How Entrepreneurs Can Benefit From Frugal Experiments Startups can snatch success from the jaws of failure by doing research on a shoestring.
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One of the most important lessons I have tried to each my 29 "Foundations of Entrepreneurial Management" students at Babson College is the importance of doing frugal experiments.
While some people might simply label this idea as failing fast, I don't see it that way. Instead, I think it is crucial for entrepreneurs to learn faster than their rivals. And in order to learn, they should make a guess about the state of the world, then design and execute a fast, inexpensive experiment to test that hypothesis and analyze the results and feedback, which could include a mixture of cheers and jeers.
The point is that entrepreneurs have an advantage over big companies because of their scarce resources. This counterintuitive observation flows from the belief of managers at big companies that they have time to carefully plan their strategic moves and be sure all the resources are lined up to put their plans in action.
Yet in the time it takes a big company to draft and execute a new strategy, a startup could be doing six or seven experiments to try out different business models. And the result is that by the last experiment, the startup is more likely than the big company to be on the road to an exciting growth opportunity.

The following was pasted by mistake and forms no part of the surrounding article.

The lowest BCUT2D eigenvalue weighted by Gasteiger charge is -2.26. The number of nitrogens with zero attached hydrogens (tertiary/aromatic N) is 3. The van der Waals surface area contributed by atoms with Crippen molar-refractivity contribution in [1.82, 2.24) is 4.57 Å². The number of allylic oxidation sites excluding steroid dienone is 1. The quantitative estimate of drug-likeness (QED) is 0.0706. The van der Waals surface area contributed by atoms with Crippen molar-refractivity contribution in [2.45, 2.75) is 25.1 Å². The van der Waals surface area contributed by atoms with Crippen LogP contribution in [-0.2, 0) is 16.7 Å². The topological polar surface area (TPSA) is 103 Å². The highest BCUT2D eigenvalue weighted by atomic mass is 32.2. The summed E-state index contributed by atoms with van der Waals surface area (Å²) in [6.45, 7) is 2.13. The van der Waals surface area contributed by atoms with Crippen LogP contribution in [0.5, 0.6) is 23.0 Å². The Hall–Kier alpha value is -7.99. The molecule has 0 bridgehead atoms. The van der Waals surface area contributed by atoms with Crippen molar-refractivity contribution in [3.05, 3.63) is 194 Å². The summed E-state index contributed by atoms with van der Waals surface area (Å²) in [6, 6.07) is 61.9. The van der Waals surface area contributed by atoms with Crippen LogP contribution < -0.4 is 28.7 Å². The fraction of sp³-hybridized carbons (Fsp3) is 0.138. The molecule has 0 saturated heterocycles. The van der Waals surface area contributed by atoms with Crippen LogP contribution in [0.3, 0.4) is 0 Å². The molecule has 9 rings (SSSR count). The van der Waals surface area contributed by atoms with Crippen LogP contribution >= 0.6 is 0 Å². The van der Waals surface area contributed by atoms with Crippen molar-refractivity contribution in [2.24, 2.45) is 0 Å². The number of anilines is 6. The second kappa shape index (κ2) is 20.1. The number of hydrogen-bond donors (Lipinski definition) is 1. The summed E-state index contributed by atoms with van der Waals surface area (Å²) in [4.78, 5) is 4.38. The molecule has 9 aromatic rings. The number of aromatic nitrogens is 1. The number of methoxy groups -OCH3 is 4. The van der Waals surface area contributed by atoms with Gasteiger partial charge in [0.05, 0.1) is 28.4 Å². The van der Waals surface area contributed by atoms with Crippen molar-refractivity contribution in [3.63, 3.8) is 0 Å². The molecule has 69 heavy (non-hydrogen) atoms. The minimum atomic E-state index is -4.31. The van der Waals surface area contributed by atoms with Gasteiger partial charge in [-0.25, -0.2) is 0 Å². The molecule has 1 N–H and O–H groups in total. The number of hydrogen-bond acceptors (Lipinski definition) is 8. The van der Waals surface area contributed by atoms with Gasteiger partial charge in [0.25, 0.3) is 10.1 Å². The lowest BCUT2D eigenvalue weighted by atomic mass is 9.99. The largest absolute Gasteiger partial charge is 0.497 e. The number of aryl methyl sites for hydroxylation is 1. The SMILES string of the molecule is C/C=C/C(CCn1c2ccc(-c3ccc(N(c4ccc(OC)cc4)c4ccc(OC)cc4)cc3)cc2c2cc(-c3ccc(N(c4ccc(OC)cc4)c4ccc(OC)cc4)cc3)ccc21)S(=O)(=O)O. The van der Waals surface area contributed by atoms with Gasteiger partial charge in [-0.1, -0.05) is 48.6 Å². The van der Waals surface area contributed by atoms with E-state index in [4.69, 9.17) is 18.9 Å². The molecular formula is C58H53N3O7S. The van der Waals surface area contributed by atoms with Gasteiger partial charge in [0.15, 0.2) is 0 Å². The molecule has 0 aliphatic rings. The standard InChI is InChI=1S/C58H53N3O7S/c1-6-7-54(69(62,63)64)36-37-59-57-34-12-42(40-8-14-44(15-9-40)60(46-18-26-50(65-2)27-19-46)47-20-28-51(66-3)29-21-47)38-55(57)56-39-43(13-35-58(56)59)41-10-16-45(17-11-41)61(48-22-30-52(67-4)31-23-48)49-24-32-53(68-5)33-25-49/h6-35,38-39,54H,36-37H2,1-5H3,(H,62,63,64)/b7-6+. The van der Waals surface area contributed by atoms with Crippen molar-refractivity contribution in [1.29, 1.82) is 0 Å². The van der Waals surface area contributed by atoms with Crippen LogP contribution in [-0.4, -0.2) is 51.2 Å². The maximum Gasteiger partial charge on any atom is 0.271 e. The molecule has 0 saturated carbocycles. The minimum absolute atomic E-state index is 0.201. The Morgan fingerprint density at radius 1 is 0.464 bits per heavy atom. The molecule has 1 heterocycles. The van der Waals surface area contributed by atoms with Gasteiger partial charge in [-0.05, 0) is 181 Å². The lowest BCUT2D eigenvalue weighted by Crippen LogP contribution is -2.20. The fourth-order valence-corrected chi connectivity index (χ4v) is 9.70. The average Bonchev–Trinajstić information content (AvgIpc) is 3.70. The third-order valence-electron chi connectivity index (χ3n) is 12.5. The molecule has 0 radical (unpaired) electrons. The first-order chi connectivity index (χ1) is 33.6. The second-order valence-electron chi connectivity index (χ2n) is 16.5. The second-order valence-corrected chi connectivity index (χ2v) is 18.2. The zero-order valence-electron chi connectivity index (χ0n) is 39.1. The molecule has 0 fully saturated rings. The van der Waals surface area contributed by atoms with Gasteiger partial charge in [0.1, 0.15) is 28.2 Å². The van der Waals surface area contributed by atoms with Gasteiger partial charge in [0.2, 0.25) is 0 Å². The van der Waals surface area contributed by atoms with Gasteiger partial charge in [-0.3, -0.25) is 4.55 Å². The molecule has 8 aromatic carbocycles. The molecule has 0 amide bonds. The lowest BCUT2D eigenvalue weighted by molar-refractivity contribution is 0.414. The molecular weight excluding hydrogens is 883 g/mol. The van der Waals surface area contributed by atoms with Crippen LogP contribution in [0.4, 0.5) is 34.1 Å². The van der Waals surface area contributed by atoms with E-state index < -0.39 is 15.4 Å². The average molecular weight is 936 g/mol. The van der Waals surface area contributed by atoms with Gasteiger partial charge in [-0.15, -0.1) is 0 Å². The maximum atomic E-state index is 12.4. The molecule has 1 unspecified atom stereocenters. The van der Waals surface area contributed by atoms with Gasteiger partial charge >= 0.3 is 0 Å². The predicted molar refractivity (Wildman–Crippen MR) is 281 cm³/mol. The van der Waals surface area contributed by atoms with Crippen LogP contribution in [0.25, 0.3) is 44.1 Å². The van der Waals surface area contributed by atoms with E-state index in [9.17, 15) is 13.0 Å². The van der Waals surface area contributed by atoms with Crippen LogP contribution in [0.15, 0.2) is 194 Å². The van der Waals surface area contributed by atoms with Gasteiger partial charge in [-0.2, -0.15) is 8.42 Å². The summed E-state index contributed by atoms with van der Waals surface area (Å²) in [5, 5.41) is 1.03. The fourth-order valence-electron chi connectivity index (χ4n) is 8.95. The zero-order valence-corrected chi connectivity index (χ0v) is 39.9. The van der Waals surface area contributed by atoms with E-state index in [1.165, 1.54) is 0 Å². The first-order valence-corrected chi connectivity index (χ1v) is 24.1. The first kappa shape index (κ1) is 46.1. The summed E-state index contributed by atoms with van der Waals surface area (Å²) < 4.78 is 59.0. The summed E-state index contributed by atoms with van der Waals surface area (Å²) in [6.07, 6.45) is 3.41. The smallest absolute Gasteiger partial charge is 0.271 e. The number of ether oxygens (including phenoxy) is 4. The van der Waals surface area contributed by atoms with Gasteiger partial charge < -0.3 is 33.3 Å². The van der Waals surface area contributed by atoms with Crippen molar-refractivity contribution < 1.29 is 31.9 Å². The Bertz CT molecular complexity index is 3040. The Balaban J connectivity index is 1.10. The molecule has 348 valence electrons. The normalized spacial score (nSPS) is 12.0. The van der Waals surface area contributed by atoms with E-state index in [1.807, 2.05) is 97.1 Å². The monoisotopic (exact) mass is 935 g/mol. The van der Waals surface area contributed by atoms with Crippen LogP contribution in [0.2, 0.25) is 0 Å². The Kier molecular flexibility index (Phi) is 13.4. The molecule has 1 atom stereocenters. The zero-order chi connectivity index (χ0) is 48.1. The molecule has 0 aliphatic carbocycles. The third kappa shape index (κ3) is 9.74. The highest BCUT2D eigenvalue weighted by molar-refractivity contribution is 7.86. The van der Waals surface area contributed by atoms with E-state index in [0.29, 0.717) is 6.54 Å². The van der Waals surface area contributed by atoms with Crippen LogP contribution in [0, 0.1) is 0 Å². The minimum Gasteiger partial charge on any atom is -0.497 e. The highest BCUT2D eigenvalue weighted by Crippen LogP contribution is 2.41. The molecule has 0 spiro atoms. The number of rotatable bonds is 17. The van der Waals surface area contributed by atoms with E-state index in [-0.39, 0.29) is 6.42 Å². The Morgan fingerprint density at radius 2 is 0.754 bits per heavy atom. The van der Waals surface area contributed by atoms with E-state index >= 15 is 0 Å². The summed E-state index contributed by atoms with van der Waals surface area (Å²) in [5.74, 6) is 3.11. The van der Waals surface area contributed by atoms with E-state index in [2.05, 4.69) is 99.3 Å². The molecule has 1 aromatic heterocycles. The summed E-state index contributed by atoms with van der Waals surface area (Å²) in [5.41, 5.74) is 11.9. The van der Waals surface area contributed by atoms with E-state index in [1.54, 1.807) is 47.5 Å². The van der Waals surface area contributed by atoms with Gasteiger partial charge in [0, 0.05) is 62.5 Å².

The reason is that each experiment leads to greater learning about how to match up what people need with what the startup could deliver.
On Monday I saw firsthand a great example of the benefit of frugal experiments. The previous week, a five-person team of students from my class had conducted market research on a business idea they had developed for a personalized local-business review site patterned after Yelp.
After they interviewed about 100 students and six or seven local businesspeople, they learned that none of the companies would pay to advertise on their site. I even told the students I wouldn't invest in that particular business and suggested that they should rethink their approach.
That's just what they did -- and their new idea won applause from dozens of potential customers. The fresh concept involved developing an app like Tinder. Instead of relying on photos of individuals, the service would include photos of food and other retail items sold by local retailers.
The app would be free to most users but would include a paid premium version. In exchange for people paying to use the app, local retailers would give students discounts on items at their restaurants and shops.
The students interviewed representatives of a dozen local restaurants and about 65 students and found that a large portion of the students would pay for the premium service and the local restaurateurs would be happy to offer the discounts in order to fill their seats during slower times.
The students followed the principle of frugal experimentation. Without spending a lot of money, they interviewed potential customers the first time to test out their initial business idea. They discovered that the idea would not work.
Five days later they had developed a new idea, designed a market research program to test it, did the research and collected compelling evidence that their new idea had real potential.
These experiments cost the students nothing but time. And I am hoping that the lesson they learned is that running a startup works better if entrepreneurs are willing to get feedback on their ideas and respond constructively to the input of potential customers.